"Nowadays when life is not so happy with everything going on in the world, I think people come to me for a little bit of whimsy and color and fun." - Designer Rebecca De Ravenel on her cult-favorite jewelry line. (📸 : @vsteves) #wwd40
“Everyone is talking about how the retail industry is struggling, but I think it’s an incredible time because brands who are doing something different and innovative are setting themselves up for the future,” said @adamgoldston, who founded the luxury athletic brand @apl with his brother @ryangoldsten. The Goldston’s are part of WWD’s 40 under 40: a group of industry notables. See the rest of the list on WWD.com. (📷: @vsteves) #wwd40
@eyeswoon blogger Athena Calderone debuted her first-ever cookbook, “Cook Beautiful,” which is heavily centered on the presentation and visual expression of food. Pictured here are her miso glazed carrots from the book. Get the recipe on WWD.com. (📷: @johnny_miller_) #wwdeye
“It’s passion that helps get anybody to a certain point and it’s what’s propelled me,” said Kith founder @ronniefieg, one of WWD’s 40 under 40: a group of industry notables who are changing the face of retail, fashion and beauty. Fieg, who opened a Manhattan flagship on October 7, began his career at age 13 as a stock boy and salesman for footwear chain David Z. “I think staying true to [my] beliefs, hard work and passion have gotten me to where [Kith] is today.” See the rest of the 40 at WWD.com. (📷: @vsteves) #wwd40
25-year-old @samweaving is about to break out this fall, starring in Netflix’s horror film “The Babysitter,” fittingly out today on Friday the 13th. That’s not the only place you’ll be seeing her, though — Weaving’s got a role Showtime’s “SMILF” and another alongside Frances McDormand and Woody Harrelson in “Three Billboards Outside Ebbing, Missouri.” Though she’s got a full plate at the moment, there’s one role she’s got her eye on: Marilyn Monroe. “I’m a little too young at the moment, but it’s on my bucket list,” the actress told WWD (📷: @dandoperalski) #wwdeye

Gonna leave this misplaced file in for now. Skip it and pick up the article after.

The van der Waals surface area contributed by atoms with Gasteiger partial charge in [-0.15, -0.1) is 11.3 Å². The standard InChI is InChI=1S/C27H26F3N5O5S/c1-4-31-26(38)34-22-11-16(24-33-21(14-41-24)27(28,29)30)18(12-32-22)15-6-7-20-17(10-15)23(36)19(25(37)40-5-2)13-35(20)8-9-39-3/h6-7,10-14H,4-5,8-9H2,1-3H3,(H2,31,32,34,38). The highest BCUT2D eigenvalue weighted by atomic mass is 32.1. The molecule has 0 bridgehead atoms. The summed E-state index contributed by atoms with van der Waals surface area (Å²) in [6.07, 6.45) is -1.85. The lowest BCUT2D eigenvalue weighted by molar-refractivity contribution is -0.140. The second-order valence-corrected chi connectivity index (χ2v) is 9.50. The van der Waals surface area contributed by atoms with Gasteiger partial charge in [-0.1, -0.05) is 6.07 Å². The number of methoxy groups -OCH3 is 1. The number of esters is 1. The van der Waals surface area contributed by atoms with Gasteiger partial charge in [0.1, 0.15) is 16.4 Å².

BFF's Poppy Jamie and Suki Waterhouse celebrated the launch of their bag line Pop x Suki at Nordstrom last night. "The line is really about our friendship, and how we are so different but complement each other," said Waterhouse. 👯 (📷: Katie Jones) #wwdeye
After designing the new @louisvuitton and @bulgariofficial flagships and a @chanelofficial boutique opening in Japan, @petermarinoarchitect has another project on his plate: The Lobster Club. Located in the Seagram Building, it’s the famed architect’s first restaurant project in New York, serving up modern Japanese brasserie-style cuisine. Bronze hues, bespoke material detailing, blush and chartreuse tones and a heavy emphasis on Picasso can be seen throughout. Mark your calendars for Nov. 1 for the much-anticipated opening. (📷: @clint_spaulding) #wwdeye